That's another one who kind of came out of nowhere and didn't really have a background or history and feels to be just starting. I didn’t really have much understanding or experience with what he was doing or what he had done, but I had a conversation [with him], and he seemed like someone who was genuinely excited about music and trying things. To get better, you're probably going to need a little help in the beginning. If you people don't get it, sometimes they get disillusioned and things don't happen. I just felt inclined to encourage him. It's not complicated to play in the kind of environmental or ambient music he's doing. I'm pretty versed in that territory, so it was kind of a natural thing to do. Once again, I did it because it was someone new and a new name and a beginning. It can't all be resolved; you have to keep looking for a beginning.

You're days away from curating another series of shows at The Stone. How will these events differ from your previous time there in 2014?

I guess it's down to each night. On the last one, I gave a few nights to different artists where I wasn't participating. Again, some of that was new bands and new people. On this one, I think I'm pretty much committed to five out of six of the nights. It's a little different in that I have to be ready to contribute every night [and] do something different. With the first group [Blue Buddha], we recorded with that band, but [there's] not a lot of experience playing together. That's obviously improv, and then playing with James “Blood” Ulmer... I've worked with him a lot, but not in this configuration. He's got him own perspective and concept and music, and you kind of have to adapt to his world. [With] the duets with Zorn with Milford [Graves], we're still developing a kind of language, so that's just continuing things that we hope will always advance, and that vocabulary gets bigger and bigger. With Method of Defiance, it's always experimental. It could go Drum and Bass or Dub, or it could be complete improv or Noise-related or DJ- related. One of those nights is with a kora player, so you have to adjust to these kinds of patterns and scales from West Africa. The Last Poets, which is a legendary statement, will probably play on their own. I'm hoping that people who never got a chance to experience that – because they don't play that often in New York or in the States – will go back and check the history of that, which was really important.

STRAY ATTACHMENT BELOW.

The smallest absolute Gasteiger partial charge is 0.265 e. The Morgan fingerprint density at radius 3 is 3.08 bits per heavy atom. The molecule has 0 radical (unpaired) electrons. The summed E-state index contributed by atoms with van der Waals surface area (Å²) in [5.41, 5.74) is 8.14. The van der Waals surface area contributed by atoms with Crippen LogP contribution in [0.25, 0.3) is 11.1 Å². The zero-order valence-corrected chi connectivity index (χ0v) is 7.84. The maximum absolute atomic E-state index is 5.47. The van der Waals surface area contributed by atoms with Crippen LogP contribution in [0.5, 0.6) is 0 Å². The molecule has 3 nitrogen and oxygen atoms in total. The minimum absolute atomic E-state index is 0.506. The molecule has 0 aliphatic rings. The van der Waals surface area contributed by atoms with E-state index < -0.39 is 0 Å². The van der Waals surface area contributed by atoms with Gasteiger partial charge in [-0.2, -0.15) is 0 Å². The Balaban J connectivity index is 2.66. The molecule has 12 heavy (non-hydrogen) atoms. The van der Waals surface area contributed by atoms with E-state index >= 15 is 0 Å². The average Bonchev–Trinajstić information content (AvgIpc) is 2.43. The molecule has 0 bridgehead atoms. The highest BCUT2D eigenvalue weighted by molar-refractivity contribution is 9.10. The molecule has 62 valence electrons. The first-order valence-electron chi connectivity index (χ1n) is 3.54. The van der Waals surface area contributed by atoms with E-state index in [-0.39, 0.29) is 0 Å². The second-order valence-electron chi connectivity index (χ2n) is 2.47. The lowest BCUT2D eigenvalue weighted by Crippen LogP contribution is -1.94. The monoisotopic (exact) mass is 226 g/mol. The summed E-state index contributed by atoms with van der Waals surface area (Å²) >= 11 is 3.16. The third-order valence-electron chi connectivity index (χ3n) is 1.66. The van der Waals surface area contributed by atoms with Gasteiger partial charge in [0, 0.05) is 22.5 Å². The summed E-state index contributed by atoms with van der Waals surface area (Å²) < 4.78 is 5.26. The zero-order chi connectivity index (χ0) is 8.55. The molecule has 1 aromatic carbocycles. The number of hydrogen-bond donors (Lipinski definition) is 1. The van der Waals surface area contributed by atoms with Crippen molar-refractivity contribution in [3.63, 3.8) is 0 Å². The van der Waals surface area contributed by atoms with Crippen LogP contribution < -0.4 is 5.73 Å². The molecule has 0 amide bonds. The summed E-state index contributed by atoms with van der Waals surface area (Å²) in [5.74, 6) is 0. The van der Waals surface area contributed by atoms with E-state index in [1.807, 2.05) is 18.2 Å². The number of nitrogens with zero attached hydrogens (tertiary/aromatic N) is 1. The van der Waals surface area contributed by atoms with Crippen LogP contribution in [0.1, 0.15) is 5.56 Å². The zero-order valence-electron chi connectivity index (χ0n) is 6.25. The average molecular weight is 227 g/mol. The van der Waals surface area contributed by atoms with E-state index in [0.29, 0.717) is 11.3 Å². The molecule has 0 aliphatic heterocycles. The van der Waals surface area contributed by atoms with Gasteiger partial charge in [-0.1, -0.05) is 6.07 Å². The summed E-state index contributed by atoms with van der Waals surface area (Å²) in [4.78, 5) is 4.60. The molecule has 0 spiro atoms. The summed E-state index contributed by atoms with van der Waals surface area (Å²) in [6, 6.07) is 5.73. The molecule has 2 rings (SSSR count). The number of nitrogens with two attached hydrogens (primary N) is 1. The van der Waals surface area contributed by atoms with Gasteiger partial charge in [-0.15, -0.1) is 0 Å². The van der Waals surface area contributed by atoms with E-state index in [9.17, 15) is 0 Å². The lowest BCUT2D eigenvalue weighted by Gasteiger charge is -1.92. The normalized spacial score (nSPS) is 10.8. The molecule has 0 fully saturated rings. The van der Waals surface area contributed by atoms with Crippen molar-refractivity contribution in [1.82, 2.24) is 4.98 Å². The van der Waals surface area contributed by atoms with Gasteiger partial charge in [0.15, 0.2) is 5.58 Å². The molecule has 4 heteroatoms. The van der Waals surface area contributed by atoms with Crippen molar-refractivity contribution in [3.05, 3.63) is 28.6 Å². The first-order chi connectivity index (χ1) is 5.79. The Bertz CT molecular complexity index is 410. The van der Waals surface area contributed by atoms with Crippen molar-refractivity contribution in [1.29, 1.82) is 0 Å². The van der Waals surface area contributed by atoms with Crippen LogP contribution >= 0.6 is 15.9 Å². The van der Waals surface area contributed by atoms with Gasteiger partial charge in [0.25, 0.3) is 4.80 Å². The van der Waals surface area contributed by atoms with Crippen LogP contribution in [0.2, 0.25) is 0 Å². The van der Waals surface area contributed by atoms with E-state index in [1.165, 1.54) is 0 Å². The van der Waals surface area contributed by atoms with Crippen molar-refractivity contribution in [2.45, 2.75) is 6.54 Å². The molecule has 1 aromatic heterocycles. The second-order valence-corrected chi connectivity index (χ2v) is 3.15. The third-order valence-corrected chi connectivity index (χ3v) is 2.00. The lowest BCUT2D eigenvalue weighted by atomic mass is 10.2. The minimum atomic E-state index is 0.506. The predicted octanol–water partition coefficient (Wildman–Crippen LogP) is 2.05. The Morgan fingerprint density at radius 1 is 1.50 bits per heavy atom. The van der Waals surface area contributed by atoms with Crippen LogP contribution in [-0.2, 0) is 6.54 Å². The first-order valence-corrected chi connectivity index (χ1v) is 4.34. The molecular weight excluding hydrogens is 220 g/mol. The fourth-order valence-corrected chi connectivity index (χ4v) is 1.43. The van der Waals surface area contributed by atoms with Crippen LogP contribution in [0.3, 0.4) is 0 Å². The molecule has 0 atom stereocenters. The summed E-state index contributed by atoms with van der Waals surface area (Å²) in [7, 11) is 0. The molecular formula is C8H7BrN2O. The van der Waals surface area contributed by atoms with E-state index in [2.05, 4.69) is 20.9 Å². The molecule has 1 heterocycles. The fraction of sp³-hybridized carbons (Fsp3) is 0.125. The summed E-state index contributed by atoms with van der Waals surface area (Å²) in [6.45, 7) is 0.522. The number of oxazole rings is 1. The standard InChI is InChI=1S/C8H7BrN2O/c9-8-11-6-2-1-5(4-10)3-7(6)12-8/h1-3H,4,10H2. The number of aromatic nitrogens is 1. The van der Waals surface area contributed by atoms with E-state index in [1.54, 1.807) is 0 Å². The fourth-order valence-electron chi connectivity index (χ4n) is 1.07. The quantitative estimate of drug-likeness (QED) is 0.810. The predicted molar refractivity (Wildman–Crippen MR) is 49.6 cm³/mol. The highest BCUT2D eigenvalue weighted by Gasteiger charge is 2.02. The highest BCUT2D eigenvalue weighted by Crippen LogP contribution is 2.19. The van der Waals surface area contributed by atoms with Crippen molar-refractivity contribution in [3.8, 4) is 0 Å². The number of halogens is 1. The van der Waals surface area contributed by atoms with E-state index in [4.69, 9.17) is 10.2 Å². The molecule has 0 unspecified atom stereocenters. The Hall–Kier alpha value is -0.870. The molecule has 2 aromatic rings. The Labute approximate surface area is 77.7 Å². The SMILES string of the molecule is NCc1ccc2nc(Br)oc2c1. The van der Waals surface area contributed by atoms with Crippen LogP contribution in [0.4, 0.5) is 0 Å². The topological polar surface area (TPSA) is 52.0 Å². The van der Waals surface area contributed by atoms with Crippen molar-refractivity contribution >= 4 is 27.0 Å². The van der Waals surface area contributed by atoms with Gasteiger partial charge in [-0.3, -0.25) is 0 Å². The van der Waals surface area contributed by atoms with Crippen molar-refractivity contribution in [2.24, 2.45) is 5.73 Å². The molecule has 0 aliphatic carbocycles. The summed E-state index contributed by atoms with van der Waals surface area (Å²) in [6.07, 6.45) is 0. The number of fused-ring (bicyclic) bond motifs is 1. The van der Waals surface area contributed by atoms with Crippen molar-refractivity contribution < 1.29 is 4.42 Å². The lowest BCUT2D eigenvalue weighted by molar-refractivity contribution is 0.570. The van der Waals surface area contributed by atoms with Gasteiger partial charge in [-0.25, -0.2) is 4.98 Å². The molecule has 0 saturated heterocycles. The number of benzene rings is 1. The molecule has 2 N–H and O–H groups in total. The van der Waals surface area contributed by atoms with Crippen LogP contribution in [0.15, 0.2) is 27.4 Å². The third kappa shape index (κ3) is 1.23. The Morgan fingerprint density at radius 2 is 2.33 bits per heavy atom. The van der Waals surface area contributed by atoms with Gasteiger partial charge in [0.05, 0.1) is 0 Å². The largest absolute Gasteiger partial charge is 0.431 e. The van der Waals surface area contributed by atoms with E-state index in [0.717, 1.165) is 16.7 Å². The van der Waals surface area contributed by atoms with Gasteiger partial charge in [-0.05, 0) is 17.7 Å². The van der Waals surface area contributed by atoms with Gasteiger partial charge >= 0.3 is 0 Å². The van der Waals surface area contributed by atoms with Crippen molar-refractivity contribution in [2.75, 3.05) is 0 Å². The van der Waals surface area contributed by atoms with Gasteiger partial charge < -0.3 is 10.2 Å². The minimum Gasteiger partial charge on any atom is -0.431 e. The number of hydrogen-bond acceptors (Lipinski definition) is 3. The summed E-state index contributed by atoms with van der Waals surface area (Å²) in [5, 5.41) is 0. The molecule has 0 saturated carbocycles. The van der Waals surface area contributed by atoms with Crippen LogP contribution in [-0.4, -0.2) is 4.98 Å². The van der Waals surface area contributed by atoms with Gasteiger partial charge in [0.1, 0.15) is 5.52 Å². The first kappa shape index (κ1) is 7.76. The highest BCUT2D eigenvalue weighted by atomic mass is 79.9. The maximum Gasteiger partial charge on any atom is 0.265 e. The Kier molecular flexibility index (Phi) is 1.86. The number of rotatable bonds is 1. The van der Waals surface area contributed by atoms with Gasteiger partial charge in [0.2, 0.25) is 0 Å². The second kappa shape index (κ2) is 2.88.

With Sound Virus renewing interest in Praxis, what can fans expect in the future? Will there be more Praxis on the way?

We have a lot of really powerful live recordings. A lot of them feature guests artists like Rammellzee or New Kingdom or Antipop Consortium and lot of different vocalists. I'm going to go back first and see if I can make sense of some of that archival stuff, but there's always the chance that there would be another live configuration. I don't know what it would be, but I'm not retiring that brand or that name. It'll come back as a statement, but it'll have to be a little closer to all the other work that's [been] done. I can't just throw it onto something random; it's got to fit the progress of how that name has been going.


*Some portions of the above interview were edited for clarity. 


Photo by Yoko Yamabe 




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Thursday, June 18, 2015

ALBUM REVIEW - Praxis: Sound Virus





As previously discussed on this website, the great Bill Laswell has a musical history that has embraced virtually every genre imaginable. A visionary workaholic to the nth degree, Laswell currently showcases several of his projects via his label, M.O.D. Technologies. On June 30, the perpetually expanding Laswell discography will welcome a new addition in the form of Sound Virus, the latest title by the mighty Praxis.